After more than three years of work, countless hours in the wind tunnel, millions of dollars spent by teams and manufacturers and numerous on-track tests, the new Nationwide Series car debuts this weekend at Daytona International Speedway.
The Chevrolet Impala, Dodge Challenger, Ford Mustang and Toyota Camry usher in a new era in the series, an era NASCAR hopes creates a new identity for the Nationwide Series, as well as improves safety and decreases cost over time.
The Subway Jalapeno 250 is the first of four races for the new car — don’t call it the “car of tomorrow,” NASCAR insists — in 2010, with a full implementation next year. Many Nationwide Series teams fought the rollout of the car, and NASCAR backed off initial plans to use the car full time this season.
But after grumblings and complaints about the costs of the switchover, 44 cars are entered for this weekend’s race, one more than a full field.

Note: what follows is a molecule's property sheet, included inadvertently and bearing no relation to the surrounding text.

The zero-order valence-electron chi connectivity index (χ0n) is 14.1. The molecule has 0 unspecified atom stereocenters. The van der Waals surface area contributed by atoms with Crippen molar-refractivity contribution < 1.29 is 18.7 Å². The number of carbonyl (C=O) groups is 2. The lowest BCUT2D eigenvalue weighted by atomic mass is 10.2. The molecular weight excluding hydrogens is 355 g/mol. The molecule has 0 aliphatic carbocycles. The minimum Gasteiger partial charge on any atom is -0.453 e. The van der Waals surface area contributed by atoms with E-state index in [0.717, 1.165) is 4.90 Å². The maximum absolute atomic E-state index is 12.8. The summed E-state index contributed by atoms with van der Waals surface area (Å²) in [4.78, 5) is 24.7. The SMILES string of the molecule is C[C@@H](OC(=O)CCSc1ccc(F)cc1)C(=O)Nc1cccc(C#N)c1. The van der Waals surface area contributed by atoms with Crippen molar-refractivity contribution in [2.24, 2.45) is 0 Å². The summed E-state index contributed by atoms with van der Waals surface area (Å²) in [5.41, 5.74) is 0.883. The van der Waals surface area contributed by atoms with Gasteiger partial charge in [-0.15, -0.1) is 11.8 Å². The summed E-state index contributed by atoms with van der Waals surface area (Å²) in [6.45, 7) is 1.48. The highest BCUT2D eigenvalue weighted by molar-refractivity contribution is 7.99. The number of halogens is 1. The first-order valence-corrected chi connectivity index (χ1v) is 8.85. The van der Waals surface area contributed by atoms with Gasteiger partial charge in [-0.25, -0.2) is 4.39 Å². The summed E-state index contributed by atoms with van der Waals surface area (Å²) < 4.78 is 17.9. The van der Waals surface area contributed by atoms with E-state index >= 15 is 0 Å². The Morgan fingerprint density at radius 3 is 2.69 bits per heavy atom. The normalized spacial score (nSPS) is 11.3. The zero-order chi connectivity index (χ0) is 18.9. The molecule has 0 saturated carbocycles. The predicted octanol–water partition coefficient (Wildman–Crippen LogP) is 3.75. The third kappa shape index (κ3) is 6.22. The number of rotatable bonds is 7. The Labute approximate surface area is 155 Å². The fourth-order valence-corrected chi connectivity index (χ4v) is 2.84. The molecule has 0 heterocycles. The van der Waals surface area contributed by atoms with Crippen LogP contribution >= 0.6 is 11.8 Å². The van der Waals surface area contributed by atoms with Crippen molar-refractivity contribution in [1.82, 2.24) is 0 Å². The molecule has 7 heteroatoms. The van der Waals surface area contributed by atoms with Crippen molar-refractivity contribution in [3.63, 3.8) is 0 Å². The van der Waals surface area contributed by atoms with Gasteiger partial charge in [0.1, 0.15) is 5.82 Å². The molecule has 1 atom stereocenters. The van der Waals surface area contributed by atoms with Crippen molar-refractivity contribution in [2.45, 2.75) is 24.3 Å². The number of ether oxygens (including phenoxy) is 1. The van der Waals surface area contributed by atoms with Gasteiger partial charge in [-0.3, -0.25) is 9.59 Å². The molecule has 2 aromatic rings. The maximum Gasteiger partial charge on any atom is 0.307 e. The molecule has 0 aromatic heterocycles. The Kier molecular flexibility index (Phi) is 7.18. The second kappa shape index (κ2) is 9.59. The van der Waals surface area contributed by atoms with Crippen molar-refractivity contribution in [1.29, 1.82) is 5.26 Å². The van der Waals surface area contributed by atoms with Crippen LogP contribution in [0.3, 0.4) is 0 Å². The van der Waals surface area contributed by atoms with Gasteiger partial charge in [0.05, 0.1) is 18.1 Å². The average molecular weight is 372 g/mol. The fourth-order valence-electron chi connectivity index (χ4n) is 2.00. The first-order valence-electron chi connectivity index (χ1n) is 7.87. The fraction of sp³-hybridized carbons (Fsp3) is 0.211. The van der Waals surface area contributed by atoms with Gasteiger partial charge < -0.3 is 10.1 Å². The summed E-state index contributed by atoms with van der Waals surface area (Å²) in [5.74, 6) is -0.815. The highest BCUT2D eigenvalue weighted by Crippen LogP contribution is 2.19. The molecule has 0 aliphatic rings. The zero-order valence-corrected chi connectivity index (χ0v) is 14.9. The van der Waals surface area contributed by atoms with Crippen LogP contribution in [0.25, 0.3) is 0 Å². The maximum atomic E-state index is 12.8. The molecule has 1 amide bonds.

“We think it’s very, very important for the Nationwide Series,” Nationwide Series director Joe Balash said. “We’ve been working on that project for a number of years now to try to put together what we feel is the best package to move the series forward, to continue to help us in all our safety aspects and to continue to tighten the competition on the race track. And that car is basically the formula that we put together to do that. We’re pretty excited about that launch in Daytona.”
The chassis is based on the Cup Series version of NASCAR’s “certified chassis,” with a few modifications. NASCAR has said more than half of the Nationwide chassis certified in its research and development center have been converted Cup cars.
Read the full story at NASCAR Nationwide Series.